Interactive Investor

Inflation is at a 30-year high, so why are gold ETFs out of favour?

Gold is viewed as a hedge against inflation. Despite this, investors heavily sold gold ETFs in 2021.

31st January 2022 11:20

Kyle Caldwell from interactive investor

Gold is viewed as a hedge against inflation. Despite this, investors heavily sold gold ETFs in 2021.  

A small weighting to gold in a diversified portfolio is widely considered to be a sensible approach to help protect capital when stock markers fall sharply.

The yellow metal is also considered as a hedge against inflation. The theory is that as governments and central banks cannot simply print more gold, as they can currencies, gold’s value is preserved.

Given that inflation has hit its highest levels in decades, running at 5.4% in the UK and 7% in the US, it is surprising to see that investors globally have been selling out of gold exchange-traded funds (ETFs). A total of $9.1 billion (£7.5 billion) was pulled out of such funds in 2021, according to World Gold Council data.

This bucked a wider trend, with the World Gold Council pointing out that overall demand for gold hit its highest level in more than two years in 2021. Gold bar and coin demand rose 31% to an eight-year high, as investors sought out the precious metal for its safe-haven qualities against a backdrop of rising inflation and ongoing economic uncertainty caused by the coronavirus pandemic.

So why have ETF investors been selling?

There are various factors at play. The first is that a year earlier, in 2020, investor money into gold ETFs hit a record high, with an inflow of $47.9 billion. In addition, the gold price had a strong spell of performance. The precious metal started 2020 at about $1,500 per ounce, reaching just over $2,000 by August, representing a new all-time high. From there, the price of gold started to drop, ending 2020 at about $1,800 an ounce.

Give this backdrop, Adrian Ash, head of research at online gold and silver exchange BullionVault, says that demand was likely to soften in 2021.

Ash said: “Investment flows are what drive gold prices higher or lower. That meant 2020s record-heavy demand actually worked to cap prices in 2021, first because a lot of generalist investors had already bought the precious metal when the Covid-19 crisis struck – and so didnt feel any need for increased exposure.” 

The second factor is that in the first couple of months of 2021 investors turned more bullish on the back of an improved outlook for the global economy when the viability of vaccines became apparent. This led investors to increase risk, with the market rotating to value shares, which tend to be more economically sensitive. At the same time, bond prices fell (on the back of investors increasing risk) and bond yields moved higher.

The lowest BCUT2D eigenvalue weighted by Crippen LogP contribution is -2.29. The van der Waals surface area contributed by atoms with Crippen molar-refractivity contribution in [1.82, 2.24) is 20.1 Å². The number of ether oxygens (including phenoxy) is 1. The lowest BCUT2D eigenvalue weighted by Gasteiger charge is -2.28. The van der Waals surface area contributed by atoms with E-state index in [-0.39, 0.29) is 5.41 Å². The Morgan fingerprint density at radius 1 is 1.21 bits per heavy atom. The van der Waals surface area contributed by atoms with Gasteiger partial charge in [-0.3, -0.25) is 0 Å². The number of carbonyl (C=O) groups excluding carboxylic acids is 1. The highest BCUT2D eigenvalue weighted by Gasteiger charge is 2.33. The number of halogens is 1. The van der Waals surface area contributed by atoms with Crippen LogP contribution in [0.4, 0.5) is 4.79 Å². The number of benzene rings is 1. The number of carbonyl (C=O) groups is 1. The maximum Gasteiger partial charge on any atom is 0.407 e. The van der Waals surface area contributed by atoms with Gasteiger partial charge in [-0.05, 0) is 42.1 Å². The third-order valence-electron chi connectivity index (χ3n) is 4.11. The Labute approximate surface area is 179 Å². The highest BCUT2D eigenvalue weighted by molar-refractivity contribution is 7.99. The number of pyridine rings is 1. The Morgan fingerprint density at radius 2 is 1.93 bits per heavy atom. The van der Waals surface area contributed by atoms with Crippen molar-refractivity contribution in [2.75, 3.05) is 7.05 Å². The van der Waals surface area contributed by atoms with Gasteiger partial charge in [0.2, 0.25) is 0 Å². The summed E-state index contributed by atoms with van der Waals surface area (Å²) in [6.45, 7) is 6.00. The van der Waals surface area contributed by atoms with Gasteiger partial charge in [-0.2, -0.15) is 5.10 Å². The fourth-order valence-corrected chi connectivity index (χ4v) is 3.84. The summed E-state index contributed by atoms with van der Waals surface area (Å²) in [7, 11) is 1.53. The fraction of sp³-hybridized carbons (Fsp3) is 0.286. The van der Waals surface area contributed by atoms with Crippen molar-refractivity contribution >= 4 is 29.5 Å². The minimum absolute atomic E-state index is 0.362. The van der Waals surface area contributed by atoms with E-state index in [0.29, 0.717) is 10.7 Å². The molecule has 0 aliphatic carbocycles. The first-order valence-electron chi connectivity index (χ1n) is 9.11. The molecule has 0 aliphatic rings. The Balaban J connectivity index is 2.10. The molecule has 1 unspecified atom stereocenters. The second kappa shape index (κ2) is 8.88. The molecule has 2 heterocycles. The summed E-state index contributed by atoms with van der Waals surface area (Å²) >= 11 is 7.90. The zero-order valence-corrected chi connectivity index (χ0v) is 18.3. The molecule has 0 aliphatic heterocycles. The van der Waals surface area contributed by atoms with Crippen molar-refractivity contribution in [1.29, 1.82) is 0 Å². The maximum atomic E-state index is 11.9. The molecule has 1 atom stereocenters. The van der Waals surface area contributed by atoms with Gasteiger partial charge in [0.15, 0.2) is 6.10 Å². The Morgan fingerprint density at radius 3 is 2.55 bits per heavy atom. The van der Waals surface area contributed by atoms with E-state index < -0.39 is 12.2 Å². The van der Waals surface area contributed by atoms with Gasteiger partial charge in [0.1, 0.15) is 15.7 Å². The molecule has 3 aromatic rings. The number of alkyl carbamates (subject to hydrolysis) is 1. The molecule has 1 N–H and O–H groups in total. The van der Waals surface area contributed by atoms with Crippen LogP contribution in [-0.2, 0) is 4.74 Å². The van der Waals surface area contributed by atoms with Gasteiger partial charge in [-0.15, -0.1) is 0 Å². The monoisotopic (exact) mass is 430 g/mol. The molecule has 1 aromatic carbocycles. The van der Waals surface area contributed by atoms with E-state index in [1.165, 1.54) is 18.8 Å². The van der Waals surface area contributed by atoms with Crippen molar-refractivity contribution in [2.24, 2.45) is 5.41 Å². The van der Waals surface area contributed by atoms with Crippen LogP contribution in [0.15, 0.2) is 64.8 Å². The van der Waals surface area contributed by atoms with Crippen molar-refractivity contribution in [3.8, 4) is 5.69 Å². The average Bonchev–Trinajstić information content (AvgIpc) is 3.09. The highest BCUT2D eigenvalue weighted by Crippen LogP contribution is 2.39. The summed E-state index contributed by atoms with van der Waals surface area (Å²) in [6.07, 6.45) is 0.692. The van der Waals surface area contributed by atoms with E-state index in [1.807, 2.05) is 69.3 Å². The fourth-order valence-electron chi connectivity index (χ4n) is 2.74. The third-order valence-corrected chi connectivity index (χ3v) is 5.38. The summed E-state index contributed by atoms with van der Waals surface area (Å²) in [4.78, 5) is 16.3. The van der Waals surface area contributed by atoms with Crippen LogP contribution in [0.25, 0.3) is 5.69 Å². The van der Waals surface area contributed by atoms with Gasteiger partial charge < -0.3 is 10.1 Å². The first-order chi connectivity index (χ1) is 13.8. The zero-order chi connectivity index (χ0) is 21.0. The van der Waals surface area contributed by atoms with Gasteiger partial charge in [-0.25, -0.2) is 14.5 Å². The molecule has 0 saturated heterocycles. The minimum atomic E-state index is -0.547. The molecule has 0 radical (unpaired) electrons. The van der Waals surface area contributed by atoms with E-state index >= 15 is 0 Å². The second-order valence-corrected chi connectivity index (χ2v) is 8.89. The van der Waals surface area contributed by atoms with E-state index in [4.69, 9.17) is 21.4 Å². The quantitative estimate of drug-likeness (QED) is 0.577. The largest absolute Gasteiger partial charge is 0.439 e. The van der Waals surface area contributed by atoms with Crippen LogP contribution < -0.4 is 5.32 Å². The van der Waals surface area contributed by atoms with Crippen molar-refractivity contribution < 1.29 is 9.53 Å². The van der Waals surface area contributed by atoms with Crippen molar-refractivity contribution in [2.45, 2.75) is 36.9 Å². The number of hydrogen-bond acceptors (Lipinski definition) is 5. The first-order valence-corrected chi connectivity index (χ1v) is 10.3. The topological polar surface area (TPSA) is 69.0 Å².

Rising bond yields, which make bonds more attractive for new investors seeking income, are a headwind for gold because gold doesn’t pay a yield.

From June onwards, investors turned more cautious, with concerns over rising levels of inflation coming to the fore. The gold price, however, did not see rise, but fell from just shy of $1,900 at the start of June to around $1,830 at the end of 2021.

Its flat performance negatively impacted sentiment given that gold is considered a hedge against inflation.

“Its failure to rise as the cost of living surged became self-fulfilling,” explained Ash. “Because gold is so often presented as the ultimate inflation hedge, it risks losing all investment appeal if that function fails.”

However, Ash says that contrary to popular belief, gold prices show zero correlation with changes in the cost of living. Instead, the key driver is the impact that inflation has on the bond market.

“What matters to bullion prices is how inflation affects bond yields, and its the rise or fall in real rates of interest which gold tends to mirror, slipping when cash or government debt offers an improved real return and gaining when that return decreases relative to inflation,” says Ash.

Therefore, all eyes will be on how the bond market reacts when interest rates rise to combat high inflation. If, as expected, government bond prices fall and yields rise, then this will be a headwind for the gold price. The Federal Reserve in the US is expected to raise rates a couple of times in 2022, while the UK could make its second rise this week.

On the other hand, if interest rate rises do not have the desired affect and inflation remains at high levels, it is possible that there could be an increase in demand for gold ETFs as government bonds will remain unattractive due to having yields notably below inflation.  

In addition, market pullbacks could mean an increase in demand for gold ETFs. Geopolitical uncertainty has increased, as the Russia-Ukraine stand-off continues.  

Ash adds: “More importantly for long-term asset allocation, gold has a strong history of rising when stock markets fall, sometimes on shock falls (such as 9/11 or the Brexit referendum) but repeatedly across extended periods of time.”

The World Gold Council observes in its latest report that the direction of gold ETFs “will largely depend on which factor is stronger: demand for gold as a hedge, in light of persistent inflation and potential Covid-related market pullbacks, or further reduction in holdings in light of rising nominal interest rates”.

Another view is that some inflation-fearing investors have opted for other hedges, such as cryptocurrencies and inflation-linked ETFs. Both experienced strong demand in 2021.

In December, the iShares Physical Gold ETC (LSE:SGLN) was the ninth most-popular ETF among interactive investor customers. It has been in the top 10 since May 2021.

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